But before criticism, there must first come understanding. There is too much in this book about Charles I and Chief Justice Coke, about the High Commission and the dispensing power. There is not enough about the Administrative Procedure Act, about administrative law judges, about the statutes, cases and arguments that rank beginners in the subject are expected to learn and know. The book makes crippling mistake about the administrative law of the United States; it misunderstands what that body of law actually holds and how it actually works. As a result the legal critique, launched by five-hundred-odd pages of text, falls well wide of the target.

In the first section, I’ll try to reconstruct Hamburger’s critique, whose basic ambiguity arises from the fact that Hamburger is impenetrably obscure about what he means by “lawful” and “unlawful.” Those terms are only loosely related to the ordinary lawyers’ sense. In my view, the best reconstruction is that Hamburger thinks that there are deep unwritten principles of Anglo-American constitutional order, derived from the views of English common-law judges; departures from those principles are “unlawful.” In the second section, I’ll try to show that the book’s arguments are premised on simple, material and fatal misunderstandings of what is being criticized, and never do engage the common and central arguments offered in defense of the administrative state. In the conclusion, I’ll consider a suggestion that the book is only masquerading as legal theory, and should instead be understood as a different genre altogether — something like dystopian constitutional fiction. Although the suggestion is illuminating, and tempting, I don’t think it applies here.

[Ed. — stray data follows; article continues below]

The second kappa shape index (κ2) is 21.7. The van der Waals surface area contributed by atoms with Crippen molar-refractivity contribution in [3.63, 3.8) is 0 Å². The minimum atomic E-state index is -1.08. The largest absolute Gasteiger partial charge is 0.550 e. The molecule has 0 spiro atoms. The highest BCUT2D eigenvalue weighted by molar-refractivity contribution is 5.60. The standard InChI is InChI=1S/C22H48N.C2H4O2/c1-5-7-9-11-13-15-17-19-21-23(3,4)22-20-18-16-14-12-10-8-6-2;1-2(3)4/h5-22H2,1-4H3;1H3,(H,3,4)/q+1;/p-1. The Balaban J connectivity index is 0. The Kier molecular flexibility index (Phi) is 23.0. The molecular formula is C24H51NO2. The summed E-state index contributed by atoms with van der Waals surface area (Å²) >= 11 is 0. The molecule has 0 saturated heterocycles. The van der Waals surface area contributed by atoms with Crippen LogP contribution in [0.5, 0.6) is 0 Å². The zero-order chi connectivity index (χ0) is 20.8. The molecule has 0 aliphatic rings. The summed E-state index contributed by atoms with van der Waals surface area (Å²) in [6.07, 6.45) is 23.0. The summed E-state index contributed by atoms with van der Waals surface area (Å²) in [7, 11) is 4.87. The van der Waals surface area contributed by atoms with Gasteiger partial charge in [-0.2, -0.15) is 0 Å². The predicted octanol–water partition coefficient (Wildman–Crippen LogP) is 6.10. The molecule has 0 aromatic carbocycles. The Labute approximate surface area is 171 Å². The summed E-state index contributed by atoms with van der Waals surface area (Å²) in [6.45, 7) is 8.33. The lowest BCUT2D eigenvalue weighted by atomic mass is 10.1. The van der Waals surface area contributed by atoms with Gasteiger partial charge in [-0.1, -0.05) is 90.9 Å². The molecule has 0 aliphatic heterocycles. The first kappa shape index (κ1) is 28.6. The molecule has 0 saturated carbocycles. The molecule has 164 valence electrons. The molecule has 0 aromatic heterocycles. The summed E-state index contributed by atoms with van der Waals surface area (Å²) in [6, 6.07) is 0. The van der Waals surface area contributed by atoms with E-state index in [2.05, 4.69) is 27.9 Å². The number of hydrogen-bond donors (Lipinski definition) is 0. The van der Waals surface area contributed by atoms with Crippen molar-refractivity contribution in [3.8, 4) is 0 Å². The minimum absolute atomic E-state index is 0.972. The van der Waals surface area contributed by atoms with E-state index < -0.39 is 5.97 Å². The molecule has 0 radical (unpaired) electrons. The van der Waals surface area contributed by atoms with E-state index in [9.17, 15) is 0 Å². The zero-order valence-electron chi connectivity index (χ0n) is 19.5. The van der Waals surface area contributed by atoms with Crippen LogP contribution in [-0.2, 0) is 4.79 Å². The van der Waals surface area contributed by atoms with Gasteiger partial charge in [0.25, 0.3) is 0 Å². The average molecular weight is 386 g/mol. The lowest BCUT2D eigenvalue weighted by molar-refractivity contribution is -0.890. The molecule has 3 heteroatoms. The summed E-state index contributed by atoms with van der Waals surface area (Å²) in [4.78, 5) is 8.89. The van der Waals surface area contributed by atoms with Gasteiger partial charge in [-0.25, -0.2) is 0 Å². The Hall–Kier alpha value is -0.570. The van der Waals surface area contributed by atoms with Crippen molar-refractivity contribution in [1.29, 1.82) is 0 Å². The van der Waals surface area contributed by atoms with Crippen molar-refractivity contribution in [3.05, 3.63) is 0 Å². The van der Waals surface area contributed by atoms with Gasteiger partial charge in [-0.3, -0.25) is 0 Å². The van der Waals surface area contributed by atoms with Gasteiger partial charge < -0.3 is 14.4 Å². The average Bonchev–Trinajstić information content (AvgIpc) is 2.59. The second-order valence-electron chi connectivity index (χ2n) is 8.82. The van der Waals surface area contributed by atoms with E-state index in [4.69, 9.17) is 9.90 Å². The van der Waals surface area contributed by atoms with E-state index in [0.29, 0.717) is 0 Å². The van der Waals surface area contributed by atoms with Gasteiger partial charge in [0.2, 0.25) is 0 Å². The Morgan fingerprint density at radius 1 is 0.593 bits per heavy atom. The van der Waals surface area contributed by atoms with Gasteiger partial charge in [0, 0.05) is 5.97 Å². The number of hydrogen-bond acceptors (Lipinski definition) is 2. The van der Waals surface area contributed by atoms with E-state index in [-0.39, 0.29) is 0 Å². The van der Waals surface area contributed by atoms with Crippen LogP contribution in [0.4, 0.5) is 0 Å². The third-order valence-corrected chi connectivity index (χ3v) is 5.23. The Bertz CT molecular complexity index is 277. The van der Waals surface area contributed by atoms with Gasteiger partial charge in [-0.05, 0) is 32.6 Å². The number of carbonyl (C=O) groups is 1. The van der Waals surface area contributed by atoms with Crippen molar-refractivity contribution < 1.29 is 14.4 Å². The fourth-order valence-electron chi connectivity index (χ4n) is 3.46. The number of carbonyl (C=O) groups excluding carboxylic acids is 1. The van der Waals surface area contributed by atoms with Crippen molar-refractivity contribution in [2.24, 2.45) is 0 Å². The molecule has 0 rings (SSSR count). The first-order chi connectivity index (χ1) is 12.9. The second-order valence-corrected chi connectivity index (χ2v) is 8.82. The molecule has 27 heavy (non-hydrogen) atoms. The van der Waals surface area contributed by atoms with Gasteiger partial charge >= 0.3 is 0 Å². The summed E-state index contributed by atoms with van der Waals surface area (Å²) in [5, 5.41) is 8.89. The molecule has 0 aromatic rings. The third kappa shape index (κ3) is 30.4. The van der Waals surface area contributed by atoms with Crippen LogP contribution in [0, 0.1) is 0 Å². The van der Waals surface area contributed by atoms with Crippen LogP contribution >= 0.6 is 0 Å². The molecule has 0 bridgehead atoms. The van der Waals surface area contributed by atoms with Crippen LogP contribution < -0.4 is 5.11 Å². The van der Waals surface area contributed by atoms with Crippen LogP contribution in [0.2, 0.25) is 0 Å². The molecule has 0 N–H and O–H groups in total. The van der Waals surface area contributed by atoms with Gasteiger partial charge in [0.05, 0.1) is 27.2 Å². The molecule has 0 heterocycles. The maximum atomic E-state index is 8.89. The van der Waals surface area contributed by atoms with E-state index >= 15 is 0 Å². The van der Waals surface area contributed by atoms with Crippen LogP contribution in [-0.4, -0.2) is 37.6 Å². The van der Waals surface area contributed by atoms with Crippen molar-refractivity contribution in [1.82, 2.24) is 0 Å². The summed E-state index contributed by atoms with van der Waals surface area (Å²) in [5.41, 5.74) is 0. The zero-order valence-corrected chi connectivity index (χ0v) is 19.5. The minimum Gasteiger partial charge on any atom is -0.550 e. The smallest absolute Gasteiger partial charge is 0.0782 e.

It’s definitely all worth reading if you’re interested in that kind of thing.

Scams, Law School and Otherwise

[ 15 ] August 31, 2014 |

A for-profit grift mill is shutting down:

After years of enrollment losses, Anthem Education, a for-profit chain of colleges and career institutes, filed for bankruptcy Monday. The company has abruptly shut down a number of its campuses, leaving state agencies struggling to funnel displaced students into other institutions. Nine more campuses may close today, Anthem officials said.

This is actually good news for existing students and taxpayers, since the loans will mostly now be dischargable.

In Oregon/Idaho, the ABA isn’t willing to go along with a new scam as of now, although the grift is still in operation: